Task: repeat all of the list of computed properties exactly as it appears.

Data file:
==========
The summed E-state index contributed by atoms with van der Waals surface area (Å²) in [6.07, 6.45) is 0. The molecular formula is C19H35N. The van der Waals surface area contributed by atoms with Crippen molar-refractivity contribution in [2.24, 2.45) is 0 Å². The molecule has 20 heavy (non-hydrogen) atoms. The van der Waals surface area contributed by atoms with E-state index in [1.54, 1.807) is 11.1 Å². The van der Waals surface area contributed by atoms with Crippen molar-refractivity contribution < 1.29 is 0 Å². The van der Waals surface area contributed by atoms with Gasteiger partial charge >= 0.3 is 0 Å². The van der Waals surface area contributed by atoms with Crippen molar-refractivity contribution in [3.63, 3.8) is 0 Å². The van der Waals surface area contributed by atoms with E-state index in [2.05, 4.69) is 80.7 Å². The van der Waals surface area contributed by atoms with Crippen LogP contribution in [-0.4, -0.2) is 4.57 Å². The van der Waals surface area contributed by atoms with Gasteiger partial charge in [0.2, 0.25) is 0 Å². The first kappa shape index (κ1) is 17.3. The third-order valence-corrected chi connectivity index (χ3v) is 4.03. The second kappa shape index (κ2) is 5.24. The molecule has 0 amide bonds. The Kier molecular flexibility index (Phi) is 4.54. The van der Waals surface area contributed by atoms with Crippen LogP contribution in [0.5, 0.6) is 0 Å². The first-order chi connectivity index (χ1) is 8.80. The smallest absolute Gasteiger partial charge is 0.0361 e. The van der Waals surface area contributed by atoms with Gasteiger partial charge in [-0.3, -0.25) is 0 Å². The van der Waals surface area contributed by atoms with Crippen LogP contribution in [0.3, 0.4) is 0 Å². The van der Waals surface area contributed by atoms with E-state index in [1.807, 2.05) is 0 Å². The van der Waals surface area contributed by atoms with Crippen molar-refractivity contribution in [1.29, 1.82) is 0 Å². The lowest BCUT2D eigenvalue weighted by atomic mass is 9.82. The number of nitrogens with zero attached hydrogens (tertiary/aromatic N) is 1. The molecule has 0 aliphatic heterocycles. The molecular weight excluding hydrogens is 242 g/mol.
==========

The summed E-state index contributed by atoms with van der Waals surface area (Å²) in [6.07, 6.45) is 0. The molecular formula is C19H35N. The van der Waals surface area contributed by atoms with Crippen molar-refractivity contribution in [2.24, 2.45) is 0 Å². The molecule has 20 heavy (non-hydrogen) atoms. The van der Waals surface area contributed by atoms with E-state index in [1.54, 1.807) is 11.1 Å². The van der Waals surface area contributed by atoms with Crippen molar-refractivity contribution < 1.29 is 0 Å². The van der Waals surface area contributed by atoms with Gasteiger partial charge >= 0.3 is 0 Å². The van der Waals surface area contributed by atoms with Crippen molar-refractivity contribution in [3.63, 3.8) is 0 Å². The van der Waals surface area contributed by atoms with E-state index in [2.05, 4.69) is 80.7 Å². The van der Waals surface area contributed by atoms with Crippen LogP contribution in [-0.4, -0.2) is 4.57 Å². The van der Waals surface area contributed by atoms with Gasteiger partial charge in [0.2, 0.25) is 0 Å². The first kappa shape index (κ1) is 17.3. The third-order valence-corrected chi connectivity index (χ3v) is 4.03. The second kappa shape index (κ2) is 5.24. The molecule has 0 amide bonds. The Kier molecular flexibility index (Phi) is 4.54. The van der Waals surface area contributed by atoms with Crippen LogP contribution in [0.5, 0.6) is 0 Å². The first-order chi connectivity index (χ1) is 8.80. The smallest absolute Gasteiger partial charge is 0.0361 e. The van der Waals surface area contributed by atoms with Gasteiger partial charge in [-0.3, -0.25) is 0 Å². The van der Waals surface area contributed by atoms with Crippen LogP contribution in [0.3, 0.4) is 0 Å². The van der Waals surface area contributed by atoms with E-state index in [1.807, 2.05) is 0 Å². The van der Waals surface area contributed by atoms with Crippen molar-refractivity contribution in [1.29, 1.82) is 0 Å². The lowest BCUT2D eigenvalue weighted by atomic mass is 9.82. The number of nitrogens with zero attached hydrogens (tertiary/aromatic N) is 1. The molecule has 0 aliphatic heterocycles. The molecular weight excluding hydrogens is 242 g/mol.